November 28, 2020 (LifeSiteNews.com) — Eight lesbian couples who used sperm donors to have children are fighting the state of Indiana to have both partners be recognized as “parents” on birth certificates. Now, the U.S. Supreme Court might be positioning itself to hear the Indiana case concerning these couples.
According to SCOTUSblog, the pending petition Box v. Henderson asks, “Whether a state, consistent with the 14th Amendment due process and equal protection clauses, may adopt a biology-based birth-certificate system that includes a rebuttable presumption that a birth mother’s husband — but not wife — is the child’s biological parent.”
Typically, when heterosexual couples give birth, even by sperm donor, the husband is presumed to be the parent, together with the birth mother. However, the state of Indiana is reluctant to apply that reasoning to lesbian couples who use sperm donors.
Slate magazine explains the homosexual lobby’s argument: “When a married same-sex couple does the same thing, however, the state refuses to list the birth mother’s wife as the child’s parent. In both instances, the second parent has no biological connection to the child; Indiana’s decision to extend parental rights to the nonbiological husbands of birth mothers, but not the wives of birth mothers, is sheer discrimination.”
The Seventh Circuit Court of Appeals sided with the eight lesbian couples, stating they must be given the same legal recognition as heterosexual couples based on a precedent set by a previous court case, Pavan v. Smith, which decided it was unconstitutional to not allow the name of both same-sex “parents” to be listed on a child’s birth certificate.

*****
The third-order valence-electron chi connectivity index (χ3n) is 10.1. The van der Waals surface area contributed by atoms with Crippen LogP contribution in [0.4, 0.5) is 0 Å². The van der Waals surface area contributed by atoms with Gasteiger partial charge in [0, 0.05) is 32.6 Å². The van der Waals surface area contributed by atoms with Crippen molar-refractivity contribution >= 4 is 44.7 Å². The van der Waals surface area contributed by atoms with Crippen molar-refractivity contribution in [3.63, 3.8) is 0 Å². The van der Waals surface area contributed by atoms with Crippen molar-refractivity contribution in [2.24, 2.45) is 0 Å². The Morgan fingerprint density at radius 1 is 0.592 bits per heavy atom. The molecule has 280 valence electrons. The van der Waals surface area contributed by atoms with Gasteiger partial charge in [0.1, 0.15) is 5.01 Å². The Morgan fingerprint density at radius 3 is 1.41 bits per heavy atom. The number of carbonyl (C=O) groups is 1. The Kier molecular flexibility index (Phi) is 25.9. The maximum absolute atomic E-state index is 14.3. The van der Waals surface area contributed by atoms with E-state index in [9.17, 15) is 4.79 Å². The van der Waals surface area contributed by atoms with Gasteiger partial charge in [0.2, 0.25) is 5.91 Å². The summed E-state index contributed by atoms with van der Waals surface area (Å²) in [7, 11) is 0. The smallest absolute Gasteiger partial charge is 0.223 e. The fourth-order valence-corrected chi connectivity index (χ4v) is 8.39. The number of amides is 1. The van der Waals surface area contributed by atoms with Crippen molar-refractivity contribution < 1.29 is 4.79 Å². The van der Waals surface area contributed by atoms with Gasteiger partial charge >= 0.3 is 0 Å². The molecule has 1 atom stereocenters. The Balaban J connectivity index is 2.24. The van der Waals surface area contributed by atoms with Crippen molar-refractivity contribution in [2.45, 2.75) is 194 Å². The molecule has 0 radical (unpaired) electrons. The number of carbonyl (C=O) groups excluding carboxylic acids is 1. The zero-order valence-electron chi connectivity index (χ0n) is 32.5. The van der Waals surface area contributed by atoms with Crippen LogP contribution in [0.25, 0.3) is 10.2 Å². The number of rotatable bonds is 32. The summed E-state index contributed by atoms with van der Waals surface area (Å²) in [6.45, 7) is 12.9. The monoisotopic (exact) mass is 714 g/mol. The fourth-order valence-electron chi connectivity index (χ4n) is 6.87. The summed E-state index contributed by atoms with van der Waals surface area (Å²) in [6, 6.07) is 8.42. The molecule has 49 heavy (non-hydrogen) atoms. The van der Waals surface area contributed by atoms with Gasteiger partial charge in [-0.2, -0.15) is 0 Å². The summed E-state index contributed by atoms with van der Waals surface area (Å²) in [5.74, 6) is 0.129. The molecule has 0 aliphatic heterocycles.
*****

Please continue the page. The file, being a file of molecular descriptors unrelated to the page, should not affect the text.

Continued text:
“Indiana lists a husband as a biological parent (when a child is born during marriage) even if he did not provide sperm, and must treat a wife as a parent even if she did not provide an egg.”
The state of Indiana is not ready to concede and the case may now be headed to the U.S. Supreme Court. Regarding the question of whether a state should be able to presume the biological paternity of the husband of a birth mother without presuming the same of the “wife” of a birth mother, the Indiana Department of Health stated in a legal brief, “Common sense suggests the answer must be yes, for the husband of a birth mother is usually the biological father, but the wife of a birth mother is never the biological father. And neither the Constitution nor this Court’s holdings in Obergefell v. Hodges … and Pavan v. Smith commands States to act contrary to biological facts.”
Homosexual activists are wondering how a Supreme Court with a conservative-majority would decide the case. If it decides in favor of Indiana, it might start to limit the Obergfell v. Hodges decision, which imposed same-sex “marriage” on all 50 states.